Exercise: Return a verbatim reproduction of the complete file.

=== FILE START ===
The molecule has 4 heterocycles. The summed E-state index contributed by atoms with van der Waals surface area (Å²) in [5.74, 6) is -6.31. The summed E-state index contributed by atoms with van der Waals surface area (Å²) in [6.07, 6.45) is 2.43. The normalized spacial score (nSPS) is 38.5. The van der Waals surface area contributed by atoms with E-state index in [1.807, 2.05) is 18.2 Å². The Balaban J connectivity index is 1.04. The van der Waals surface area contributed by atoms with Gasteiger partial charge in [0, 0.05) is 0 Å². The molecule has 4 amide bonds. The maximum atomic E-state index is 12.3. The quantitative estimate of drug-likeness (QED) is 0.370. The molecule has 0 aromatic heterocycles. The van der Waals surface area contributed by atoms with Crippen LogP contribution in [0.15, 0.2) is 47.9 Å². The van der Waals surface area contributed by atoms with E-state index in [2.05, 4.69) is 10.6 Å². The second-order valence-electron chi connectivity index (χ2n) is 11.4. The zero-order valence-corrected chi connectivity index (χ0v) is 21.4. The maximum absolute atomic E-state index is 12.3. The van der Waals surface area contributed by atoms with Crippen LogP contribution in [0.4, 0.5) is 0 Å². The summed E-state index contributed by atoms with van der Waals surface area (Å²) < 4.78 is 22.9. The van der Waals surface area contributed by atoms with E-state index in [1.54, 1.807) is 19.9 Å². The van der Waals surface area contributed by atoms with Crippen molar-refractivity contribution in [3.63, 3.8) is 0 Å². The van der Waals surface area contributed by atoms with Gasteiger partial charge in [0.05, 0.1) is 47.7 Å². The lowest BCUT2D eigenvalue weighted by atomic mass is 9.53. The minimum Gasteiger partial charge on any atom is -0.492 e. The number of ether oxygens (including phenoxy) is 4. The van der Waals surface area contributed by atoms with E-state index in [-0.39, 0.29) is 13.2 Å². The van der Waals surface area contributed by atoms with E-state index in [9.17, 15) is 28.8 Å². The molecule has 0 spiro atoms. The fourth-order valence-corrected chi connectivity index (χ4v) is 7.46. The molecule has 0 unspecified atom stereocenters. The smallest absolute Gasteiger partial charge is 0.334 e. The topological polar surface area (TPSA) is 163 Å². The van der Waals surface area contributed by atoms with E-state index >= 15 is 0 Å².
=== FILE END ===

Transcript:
The molecule has 4 heterocycles. The summed E-state index contributed by atoms with van der Waals surface area (Å²) in [5.74, 6) is -6.31. The summed E-state index contributed by atoms with van der Waals surface area (Å²) in [6.07, 6.45) is 2.43. The normalized spacial score (nSPS) is 38.5. The van der Waals surface area contributed by atoms with E-state index in [1.807, 2.05) is 18.2 Å². The Balaban J connectivity index is 1.04. The van der Waals surface area contributed by atoms with Gasteiger partial charge in [0, 0.05) is 0 Å². The molecule has 4 amide bonds. The maximum atomic E-state index is 12.3. The quantitative estimate of drug-likeness (QED) is 0.370. The molecule has 0 aromatic heterocycles. The van der Waals surface area contributed by atoms with Crippen LogP contribution in [0.15, 0.2) is 47.9 Å². The van der Waals surface area contributed by atoms with E-state index in [2.05, 4.69) is 10.6 Å². The second-order valence-electron chi connectivity index (χ2n) is 11.4. The zero-order valence-corrected chi connectivity index (χ0v) is 21.4. The maximum absolute atomic E-state index is 12.3. The van der Waals surface area contributed by atoms with Crippen LogP contribution in [0.4, 0.5) is 0 Å². The summed E-state index contributed by atoms with van der Waals surface area (Å²) < 4.78 is 22.9. The van der Waals surface area contributed by atoms with E-state index in [1.54, 1.807) is 19.9 Å². The van der Waals surface area contributed by atoms with Crippen molar-refractivity contribution in [3.63, 3.8) is 0 Å². The van der Waals surface area contributed by atoms with Gasteiger partial charge in [0.05, 0.1) is 47.7 Å². The lowest BCUT2D eigenvalue weighted by atomic mass is 9.53. The minimum Gasteiger partial charge on any atom is -0.492 e. The number of ether oxygens (including phenoxy) is 4. The van der Waals surface area contributed by atoms with E-state index in [-0.39, 0.29) is 13.2 Å². The van der Waals surface area contributed by atoms with E-state index in [9.17, 15) is 28.8 Å². The molecule has 0 spiro atoms. The fourth-order valence-corrected chi connectivity index (χ4v) is 7.46. The molecule has 0 unspecified atom stereocenters. The smallest absolute Gasteiger partial charge is 0.334 e. The topological polar surface area (TPSA) is 163 Å². The van der Waals surface area contributed by atoms with E-state index >= 15 is 0 Å².